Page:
Celebrating the Forthcoming Publication of Churchill in Punch

Gary Stiles has done something really cool. Who’s Gary? Well… Gary is a physician, medical researcher, corporate executive, and student of history. But most relevant to this post, Gary is a lifelong collector of Winston S. Churchill’s memorabilia and writings. And Gary is the author of the soon-to-be published Churchill in Punch. His book is the first ever effort to definitively catalogue, describe, and contextualize all of the many Punch cartoons featuring Churchill.

Why is that a big deal? After all, Churchill was cartooned in myriad publications. What’s so special about Punch? Well, Punch was… Punch. “It is hard to escape the legacy of Punch Magazine. From 1841 to 2002, the magazine cast a satirical eye on life in Britain. It charted the interests, concerns and frustratons of the country and, today, it stands as an invaluable resource for social historians… Punch combined humour, illustration and political debate with a fresh and radical audacity… In the Western world, Punch played a significant role in the development of satire. In the field of illustration, it practically revolutionised it.” (Illustration Chronicles: How Punch Magazine Changed Everything)

Punch or The London Charivari began featuring Churchill cartoons in 1900, when his political career was just beginning. That political career would last two thirds of a century, see Churchill occupy Cabinet office during each of the first six decades of the twentieth century, carry him twice to the premiership and, further still, into the annals of history as a preeminent statesman. And throughout that time, Punch satirized Churchill in cartoons – more than 600 of them, the work of more than 50 different artists. So in both a visually compelling and historical sense, a chronicle of Churchill’s appearances in Punch is a chronicle of Churchill himself – how he waxed and waned, strove and succeeded and failed and strove again, all in the public eye, during an incredible span of decades reaching from the end of Queen Victoria’s reign into the beginning of that of Queen Elizabeth II.

Churchill said “cartoons are the regular food on which the grown-up children of to-day are fed and nourished. On these very often they form their views of public men and public affairs; on these very often they vote… But how… would you like to be cartooned yourself? How would you like to feel that millions of people saw you always in the most ridiculous situations, or portrayed as every kind of wretched animal, or with a nose on your face like a wart, when really your nose is quite a serviceable and presentable member? How would you like to feel that millions of people think of you like that? – that shocking object, that contemptible being, that wretched tatterdemalion, a proper target of public hatred and derision! Fancy having that process going on every week, often every day, over the whole of your life… But it is not so bad as you would expect. Just as eels are supposed to get used to skinning, so politicians get used to being caricatured. In fact, by a strange trait in human nature they even get to like it. If we must confess it, they are quite offended and downcast when the cartoons stop…” (Thoughts and Adventures)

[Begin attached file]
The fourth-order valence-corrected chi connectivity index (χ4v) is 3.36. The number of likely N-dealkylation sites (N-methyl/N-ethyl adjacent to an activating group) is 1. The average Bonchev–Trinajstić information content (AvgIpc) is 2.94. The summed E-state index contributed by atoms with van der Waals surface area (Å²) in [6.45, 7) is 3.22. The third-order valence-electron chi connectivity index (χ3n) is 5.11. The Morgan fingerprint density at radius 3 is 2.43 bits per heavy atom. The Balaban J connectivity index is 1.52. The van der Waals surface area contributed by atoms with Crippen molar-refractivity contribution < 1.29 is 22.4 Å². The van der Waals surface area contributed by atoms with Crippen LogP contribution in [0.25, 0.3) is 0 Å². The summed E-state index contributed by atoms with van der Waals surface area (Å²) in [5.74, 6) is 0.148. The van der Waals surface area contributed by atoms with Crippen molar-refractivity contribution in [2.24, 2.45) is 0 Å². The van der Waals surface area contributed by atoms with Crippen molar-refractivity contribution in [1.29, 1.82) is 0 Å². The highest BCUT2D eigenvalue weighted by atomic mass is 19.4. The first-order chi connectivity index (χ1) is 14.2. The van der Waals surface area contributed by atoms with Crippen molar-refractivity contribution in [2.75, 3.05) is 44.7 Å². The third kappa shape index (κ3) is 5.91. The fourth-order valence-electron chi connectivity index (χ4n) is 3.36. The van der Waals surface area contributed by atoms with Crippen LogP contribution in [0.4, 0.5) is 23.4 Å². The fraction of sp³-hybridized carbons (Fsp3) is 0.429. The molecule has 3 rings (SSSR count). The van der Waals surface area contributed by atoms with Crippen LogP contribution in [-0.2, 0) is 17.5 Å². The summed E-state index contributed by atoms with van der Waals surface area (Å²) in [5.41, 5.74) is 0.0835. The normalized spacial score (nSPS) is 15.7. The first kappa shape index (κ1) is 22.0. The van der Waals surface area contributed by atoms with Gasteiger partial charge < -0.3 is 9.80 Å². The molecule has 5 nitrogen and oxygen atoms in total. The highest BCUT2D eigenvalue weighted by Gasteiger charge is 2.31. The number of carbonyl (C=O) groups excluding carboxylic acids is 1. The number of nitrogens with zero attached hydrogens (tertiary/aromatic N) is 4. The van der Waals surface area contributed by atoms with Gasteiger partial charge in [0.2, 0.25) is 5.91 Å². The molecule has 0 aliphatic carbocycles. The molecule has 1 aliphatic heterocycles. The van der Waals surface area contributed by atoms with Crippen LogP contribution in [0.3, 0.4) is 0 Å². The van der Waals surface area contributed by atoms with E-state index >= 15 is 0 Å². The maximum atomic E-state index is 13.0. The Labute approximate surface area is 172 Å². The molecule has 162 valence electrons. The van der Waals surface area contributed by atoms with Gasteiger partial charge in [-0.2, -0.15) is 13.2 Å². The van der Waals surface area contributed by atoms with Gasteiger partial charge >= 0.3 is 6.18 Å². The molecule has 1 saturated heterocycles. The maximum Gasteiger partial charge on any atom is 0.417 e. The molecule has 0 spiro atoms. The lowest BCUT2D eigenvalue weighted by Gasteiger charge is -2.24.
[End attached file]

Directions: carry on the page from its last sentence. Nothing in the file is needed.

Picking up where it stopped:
Churchill and Punch was a near-perfect relationship between satirists and subject. That Churchill was distinctive in both persona and physical appearance helped make him easy to caricature. To his persona and appearance he added myriad additional satirical temptations, not just props, like his cigars, siren suits, V-sign, and hats, but also a variety of ancillary avocations and vocations, like polo, painting, brick-laying, and writing. All these were occasionally exalted and most often skewered as well.

Some Punch cartoons were laudatory, some critical, and many humorous, like the man himself. Nearly always, Churchill was distinctly recognizable, a larger-than-life character whose presence caricature served only to magnify.

Now, thanks to Gary, we can see the complete, coherent arc of that character throughout his long public life as portrayed through the myriad cartoons of multiple generations of Punch artists.

Our appreciation and congratulations to Gary for this splendid effort!

Churchill in Punch will be published by Unicorn Publishing Group. We are informed by the publisher that the UK publication date is 9 June, with U.S. publication following on 5 September. Copies may be pre-ordered.

HERE from Amazon.co.uk

HERE on Amazon.com

HERE via Book Depository (They offer free worldwide shipping)

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